ASD Call Specialists Share Their Most Inspiring Phone Calls
Feb 05, 2020
One of the most amazing things about ASD staff is their ability to adapt to each caller’s emotional state. Whether they’re taking a message or just providing a listening ear to someone who needs it, they try to ensure that every person they speak with feels a little better about their situation by the time they hang up. Sometimes, a call will hit very close to home and trigger a strong emotional reaction from our Call Specialist. So many of the callers we have spoken to over the years leave an indelible impression on the memories of our staff, even decades after the call took place.
You never know what situation or emotions you may encounter as an ASD Call Specialist. It’s not lip service to say that our staff truly does handle life’s most difficult calls. This is why ASD’s 6-month training period is so extensive – we want to prepare our staff for every possible call scenario. During interviews with our staff, our Call Specialists have shared that the most rewarding part of their position here at ASD is the opportunity to help someone in need. We take this responsibility very seriously as we understand our interactions are likely to also remain in the memories of the callers we speak to on a daily basis. We strongly believe that providing kindness, compassion and patience to a funeral home caller can make a big difference for that person on the other end of the line.
Recently, we asked our staff to share some of the calls and callers that have inspired them over the years. Their stories are a testament to the importance of the work we do here at ASD.
11 Moving Funeral Home Phone Calls That Inspired ASD Call Specialists
“There was a woman who called in to schedule arrangements for her parents’ services who just passed. She was crying and said she lived in a hotel and didn’t know how to handle anything. She had never done this before and was completely stressed because she was the only one in the family who could do this. I let her cry and vent to me and I took down her information for a call back. She thanked me for helping her take the first steps and giving her some clarity of what’s going to happen next. She told me I had the voice of an angel and started crying more, but now they were tears of relief. I took this call shortly after I first started at ASD and it gave me motivation to keep at this job.”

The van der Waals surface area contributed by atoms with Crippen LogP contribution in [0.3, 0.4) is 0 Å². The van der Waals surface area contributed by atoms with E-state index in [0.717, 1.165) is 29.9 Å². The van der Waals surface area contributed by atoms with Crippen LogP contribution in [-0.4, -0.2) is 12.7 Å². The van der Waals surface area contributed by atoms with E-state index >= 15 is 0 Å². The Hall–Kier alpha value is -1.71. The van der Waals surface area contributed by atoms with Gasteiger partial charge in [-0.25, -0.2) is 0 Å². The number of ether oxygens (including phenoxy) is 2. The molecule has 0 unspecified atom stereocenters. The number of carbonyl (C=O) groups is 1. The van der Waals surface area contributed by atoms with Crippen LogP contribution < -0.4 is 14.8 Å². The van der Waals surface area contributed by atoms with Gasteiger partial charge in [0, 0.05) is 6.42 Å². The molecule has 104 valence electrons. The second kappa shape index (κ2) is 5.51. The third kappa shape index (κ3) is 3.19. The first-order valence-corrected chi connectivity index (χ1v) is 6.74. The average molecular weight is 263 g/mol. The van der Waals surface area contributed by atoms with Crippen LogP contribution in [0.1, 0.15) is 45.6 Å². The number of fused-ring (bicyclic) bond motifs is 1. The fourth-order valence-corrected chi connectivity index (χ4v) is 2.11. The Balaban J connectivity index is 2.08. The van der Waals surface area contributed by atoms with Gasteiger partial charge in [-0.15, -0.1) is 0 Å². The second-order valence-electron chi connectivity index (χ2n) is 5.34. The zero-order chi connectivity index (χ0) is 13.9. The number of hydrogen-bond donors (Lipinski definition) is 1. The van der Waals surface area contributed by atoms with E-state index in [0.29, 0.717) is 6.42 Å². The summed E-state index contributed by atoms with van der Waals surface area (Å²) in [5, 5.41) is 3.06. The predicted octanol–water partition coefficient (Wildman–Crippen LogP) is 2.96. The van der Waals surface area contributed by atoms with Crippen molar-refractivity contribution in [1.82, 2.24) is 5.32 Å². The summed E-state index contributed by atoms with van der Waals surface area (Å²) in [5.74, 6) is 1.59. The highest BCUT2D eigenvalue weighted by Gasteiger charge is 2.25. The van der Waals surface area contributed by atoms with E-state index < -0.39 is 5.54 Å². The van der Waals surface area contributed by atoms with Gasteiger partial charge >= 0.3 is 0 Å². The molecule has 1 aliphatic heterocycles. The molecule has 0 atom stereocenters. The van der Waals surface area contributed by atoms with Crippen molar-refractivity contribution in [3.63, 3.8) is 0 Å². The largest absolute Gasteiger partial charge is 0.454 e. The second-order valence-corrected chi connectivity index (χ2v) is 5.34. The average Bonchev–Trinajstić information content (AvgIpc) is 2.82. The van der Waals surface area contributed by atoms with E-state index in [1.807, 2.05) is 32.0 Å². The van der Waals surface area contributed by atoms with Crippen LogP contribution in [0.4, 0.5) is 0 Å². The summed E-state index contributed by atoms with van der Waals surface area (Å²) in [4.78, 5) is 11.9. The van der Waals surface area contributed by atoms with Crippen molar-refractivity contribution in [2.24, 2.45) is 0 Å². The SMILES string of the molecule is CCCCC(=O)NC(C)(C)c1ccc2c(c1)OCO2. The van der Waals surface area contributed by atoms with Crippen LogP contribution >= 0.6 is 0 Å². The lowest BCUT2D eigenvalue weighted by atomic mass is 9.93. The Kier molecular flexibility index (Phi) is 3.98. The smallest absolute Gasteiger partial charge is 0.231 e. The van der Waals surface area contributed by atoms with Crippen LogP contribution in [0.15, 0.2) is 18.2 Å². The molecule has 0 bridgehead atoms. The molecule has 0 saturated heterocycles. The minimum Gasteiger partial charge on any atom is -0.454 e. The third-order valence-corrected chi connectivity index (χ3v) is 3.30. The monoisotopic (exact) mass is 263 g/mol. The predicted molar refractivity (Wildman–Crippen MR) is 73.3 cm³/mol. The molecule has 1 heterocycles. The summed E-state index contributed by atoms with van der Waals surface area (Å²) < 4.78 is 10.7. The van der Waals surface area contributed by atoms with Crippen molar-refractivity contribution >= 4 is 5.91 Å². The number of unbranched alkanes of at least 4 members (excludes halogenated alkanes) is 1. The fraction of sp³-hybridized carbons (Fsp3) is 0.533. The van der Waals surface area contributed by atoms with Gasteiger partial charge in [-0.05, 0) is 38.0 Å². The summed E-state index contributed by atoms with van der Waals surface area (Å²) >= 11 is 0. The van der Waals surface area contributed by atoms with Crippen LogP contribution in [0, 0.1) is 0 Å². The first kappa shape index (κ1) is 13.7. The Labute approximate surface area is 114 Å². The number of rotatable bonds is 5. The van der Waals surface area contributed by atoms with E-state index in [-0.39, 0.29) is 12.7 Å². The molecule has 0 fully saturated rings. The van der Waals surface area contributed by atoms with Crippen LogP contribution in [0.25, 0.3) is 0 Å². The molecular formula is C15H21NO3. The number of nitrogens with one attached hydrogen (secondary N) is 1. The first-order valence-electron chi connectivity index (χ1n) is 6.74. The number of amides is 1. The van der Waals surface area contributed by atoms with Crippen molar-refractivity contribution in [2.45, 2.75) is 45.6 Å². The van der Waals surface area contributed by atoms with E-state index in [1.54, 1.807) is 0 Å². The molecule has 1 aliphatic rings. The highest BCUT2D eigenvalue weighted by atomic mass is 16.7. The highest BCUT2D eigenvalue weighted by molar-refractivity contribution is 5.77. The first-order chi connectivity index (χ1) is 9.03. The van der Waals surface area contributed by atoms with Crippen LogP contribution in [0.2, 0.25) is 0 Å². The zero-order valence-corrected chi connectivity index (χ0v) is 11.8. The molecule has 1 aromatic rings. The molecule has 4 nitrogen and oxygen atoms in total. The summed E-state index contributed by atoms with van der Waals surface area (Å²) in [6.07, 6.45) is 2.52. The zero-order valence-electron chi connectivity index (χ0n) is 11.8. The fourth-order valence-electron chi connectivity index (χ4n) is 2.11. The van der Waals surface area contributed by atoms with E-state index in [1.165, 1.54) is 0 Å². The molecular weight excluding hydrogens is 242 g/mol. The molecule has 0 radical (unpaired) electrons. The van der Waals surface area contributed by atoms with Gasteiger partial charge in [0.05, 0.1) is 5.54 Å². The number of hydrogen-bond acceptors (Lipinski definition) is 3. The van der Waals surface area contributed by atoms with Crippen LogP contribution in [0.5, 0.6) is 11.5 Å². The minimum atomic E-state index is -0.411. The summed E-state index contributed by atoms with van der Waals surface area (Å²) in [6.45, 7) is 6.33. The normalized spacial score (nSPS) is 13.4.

-Call Specialist Samantha Dittbrenner (Joined Team ASD in March 2019)
“A caller from Massachusetts called in once to thank the director for their wonderful service. His tone was so genuine and his appreciation was boundless. I told him I was with the answering service and we ended up chatting for about a minute. It turns out he was from Philly and moved to Boston, whereas I had done the opposite. In turn we found out that at different times we once resided in the same neighborhood! Before the call ended, he said to me:
"Ian, you and I are kindred spirits and I wish you the best. Thank you and take care."
That call put me in such a good mood for the rest of the shift. And that phrase "kindred spirits" has stuck with me since then.”
-Training Specialist Ian Harting. (Joined Team ASD in October 2017)
“A mom called in regard to her daughter. The little girl’s name was Ellie, she was 6 years old when she passed away. Her mom shared a story with me of how she loved the song "Someone You Loved" by Louis Capaldi and how she would sing and dance to it while videotaping herself. She wanted to start her own YouTube Channel. This warmed by heart as Ellie was taken too soon and unexpectedly after a tree had fallen on her. This song has always been a favorite of mine and now every time I hear that song I think of Ellie singing and dancing up there in heaven while I am listening to it.”
-Call Specialist Kim Pretti (Joined Team ASD in October 2019)
“I still remember a call I handled more than 10 years ago. The caller came on the line and assured me right away he didn’t need the services of the funeral home but rather he wanted to give a progress report on his grandson. The grandson was the surviving twin and doing so well. He became so choked up talking about how this little was his hero for fighting so hard. To this day, it still makes me very emotional to think about. I had to go out of rotation and have a good cry.”
-Human Resources Administrator Renee Mancer (Joined Team ASD in March 1994)
“When ASD was still testing the suicide prevention button, I had a caller absolutely breakdown over things that were happening in their life. The only reason they had contacted the funeral home was because they had been nice to her family in the past and she had been considering suicide. My own experiences with those feelings kept us talking for awhile and she told me that I helped quite a bit. I still wonder if she is ok.”
-Shared Anonymously by an ASD Call Specialist
“I recently had an older gentleman who was calling to check on service times. He wanted to fax over a poem he wrote for his friend. By the time he was done reading I could tell we were both teary eyed. It was such a beautiful tribute to his friend. I thanked him for sharing his poem and story with me. I still think about that man. What a difference he made in my day. Truly amazing.”